What should we buy-in vs making on site?

I have written about the economic changes in the pub gaming industry, and the need for the pub companies to restructure their food service to restore profitability in the past. My predictions have come true sooner than I thought. If you have been reading the trade press you might have noticed that a number of the large hospitality corporates have signalled their intention to move to a ‘knifeless kitchen’ operation.

What is a knifeless kitchen?

For those who haven’t kept up, some caterers and a few pubs will be converting their kitchens to what I call assembly kitchens, where the majority of food products will be purchased from contract suppliers in as close to their finished state as is practical. Their logic is reasonable — the believe that by doing this they will reduce wage costs and food costs, improve product consistency and transfer workplace liability for a raft of health and safety issues back to their suppliers.

Cost cutting

This could reduce your wage costs

The stimulus for contemplating this change is that a number of issues have come together that create both a problem and a potential solution for the pub companies particularly. The problem is that with gaming revenue under threat from Government regulation, pub operators are looking to address the severely declining profit margins in their bistros and restaurants. In other words, economic circumstance has brought about the need for radical change.

The potential solution is that there are a large number of suppliers out there, some with very efficient national distribution, who have developed comprehensive ranges of quality, ready to eat and semi-finished food products. In other words, if you wanted to run a kitchen without a chef you now have the means to do it. Of course, you are unlikely to win any hats in the Good Food Guide, but that’s not the pub market, they do food for the masses and they currently turnover an estimated $4 billion dollars each year in food revenue right across Australia.

This potential is very, very interesting to the food suppliers and manufacturers. Let’s assume a 33% average food cost — that equates to $5 billion worth of food purchases each year. Seeing this sales potential, foodservice manufacturers are researching industry needs very carefully and getting extremely innovative with their product ranges.

What is a convenience product?

We’re already seeing these new ‘convenience products’ in our supermarkets and have been doing it for some years. The average untrained domestic cook has a cupboard full of commercial sauces, soups, stir fry bases, etc; as well as a freezer full of thaw, heat and serve products. These products enable an untrained cook to put food that is way beyond their skill levels on to the family dinner table. Some sections of our industry are proposing to do something similar, but on a massive, commercial scale.
It’s interesting the term ‘knifeless kitchen’ is being used to describe the proposed change. It’s a good bit of spin on what I think is the real intention to create a ‘chefless kitchen’, but they daren’t say that for obvious reasons — knives don’t fight back the way chefs do. I think a subtle little war is underway.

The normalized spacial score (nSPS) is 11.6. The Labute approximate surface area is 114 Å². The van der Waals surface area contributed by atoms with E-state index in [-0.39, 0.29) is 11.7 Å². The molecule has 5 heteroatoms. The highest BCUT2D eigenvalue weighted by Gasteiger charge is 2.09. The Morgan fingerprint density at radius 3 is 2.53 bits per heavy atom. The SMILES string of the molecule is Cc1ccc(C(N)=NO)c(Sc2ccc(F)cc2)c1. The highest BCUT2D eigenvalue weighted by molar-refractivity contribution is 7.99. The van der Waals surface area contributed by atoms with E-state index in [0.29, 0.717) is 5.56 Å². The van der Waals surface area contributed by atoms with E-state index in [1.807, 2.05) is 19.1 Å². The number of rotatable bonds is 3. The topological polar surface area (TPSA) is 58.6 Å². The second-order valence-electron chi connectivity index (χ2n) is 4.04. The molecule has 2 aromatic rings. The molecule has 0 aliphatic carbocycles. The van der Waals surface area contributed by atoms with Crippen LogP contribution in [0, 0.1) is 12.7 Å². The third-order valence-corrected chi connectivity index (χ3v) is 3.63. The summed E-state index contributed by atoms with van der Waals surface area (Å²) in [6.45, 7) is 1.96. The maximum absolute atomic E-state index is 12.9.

The issue here is the demise of a traditional craft. Will chefs go the way of the cooper, blacksmith and farrier eventually? I think it’s inevitable to some degree, but they won’t go without a fight, and they won’t all go; they’ll still be needed in the top end of the industry, just as some businesses still need farriers, blacksmiths and coopers. We train lots of chefs at our training workshops and I have had many talks to them about this issue, especially over the last year or so. The smarter ones know what is happening — they’ve discussed it with me.

Convenience products

You use them at home; why not at work?

I have to be fair and recognise that to a certain extent they are the authors of their own destiny. A high percentage of chefs are demanding significant salary packages but at the same time resisting gaining cost control and management skills, and rejecting the notion of buying-in and using convenience products for no better reason than it is artistically offensive to them.

Are commercial products inferior quality?

They argue that their food is better quality than the commercial products, but at the same time they do buy in their bread, desserts, crumbed meat and fish, etc; when it suits them because it is ‘convenient’, while resisting buying in sauces, stocks and ready to eat products. We may have tolerated this resistance to moving with the times while we were making money, but now it has become an issue of commercial survival, not just artistic integrity.

The problem coming will be in the conversion from the traditional system to the new system being proposed. I expect it will not be at all easy because the parties involved in the changes will probably try to sabotage in order to protect their own self interest. It’s not only the chefs who stand to lose, but a large group of traditional suppliers who have not moved with the times. There are powerful vested interests intent on preserving the status quo.

I’ll be very interested in watching if the big boys can pull it off without taking a commercial step backwards. If they do it will open the floodgates for a flow on to many other companies who are watching their bottom lines decline. The one thing the industry has in its favour is that we are not heavily unionised at the chef level, otherwise we may have another prolonged industrial battle on our hands. Watch this space.